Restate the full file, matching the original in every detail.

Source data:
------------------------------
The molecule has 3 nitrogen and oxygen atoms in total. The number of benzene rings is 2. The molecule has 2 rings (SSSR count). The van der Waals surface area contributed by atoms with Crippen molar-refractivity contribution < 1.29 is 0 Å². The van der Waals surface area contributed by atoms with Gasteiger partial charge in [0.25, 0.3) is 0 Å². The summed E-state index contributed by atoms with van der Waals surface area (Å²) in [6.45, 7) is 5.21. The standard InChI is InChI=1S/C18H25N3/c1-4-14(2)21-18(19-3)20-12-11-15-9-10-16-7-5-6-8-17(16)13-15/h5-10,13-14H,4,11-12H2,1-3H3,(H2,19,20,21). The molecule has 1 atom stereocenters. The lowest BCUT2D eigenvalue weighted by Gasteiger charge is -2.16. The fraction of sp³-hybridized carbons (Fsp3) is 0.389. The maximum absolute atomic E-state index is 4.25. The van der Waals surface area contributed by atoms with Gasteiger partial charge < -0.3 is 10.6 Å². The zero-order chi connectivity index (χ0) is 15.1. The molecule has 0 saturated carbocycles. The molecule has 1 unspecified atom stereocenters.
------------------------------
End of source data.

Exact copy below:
The molecule has 3 nitrogen and oxygen atoms in total. The number of benzene rings is 2. The molecule has 2 rings (SSSR count). The van der Waals surface area contributed by atoms with Crippen molar-refractivity contribution < 1.29 is 0 Å². The van der Waals surface area contributed by atoms with Gasteiger partial charge in [0.25, 0.3) is 0 Å². The summed E-state index contributed by atoms with van der Waals surface area (Å²) in [6.45, 7) is 5.21. The standard InChI is InChI=1S/C18H25N3/c1-4-14(2)21-18(19-3)20-12-11-15-9-10-16-7-5-6-8-17(16)13-15/h5-10,13-14H,4,11-12H2,1-3H3,(H2,19,20,21). The molecule has 1 atom stereocenters. The lowest BCUT2D eigenvalue weighted by Gasteiger charge is -2.16. The fraction of sp³-hybridized carbons (Fsp3) is 0.389. The maximum absolute atomic E-state index is 4.25. The van der Waals surface area contributed by atoms with Gasteiger partial charge < -0.3 is 10.6 Å². The zero-order chi connectivity index (χ0) is 15.1. The molecule has 0 saturated carbocycles. The molecule has 1 unspecified atom stereocenters.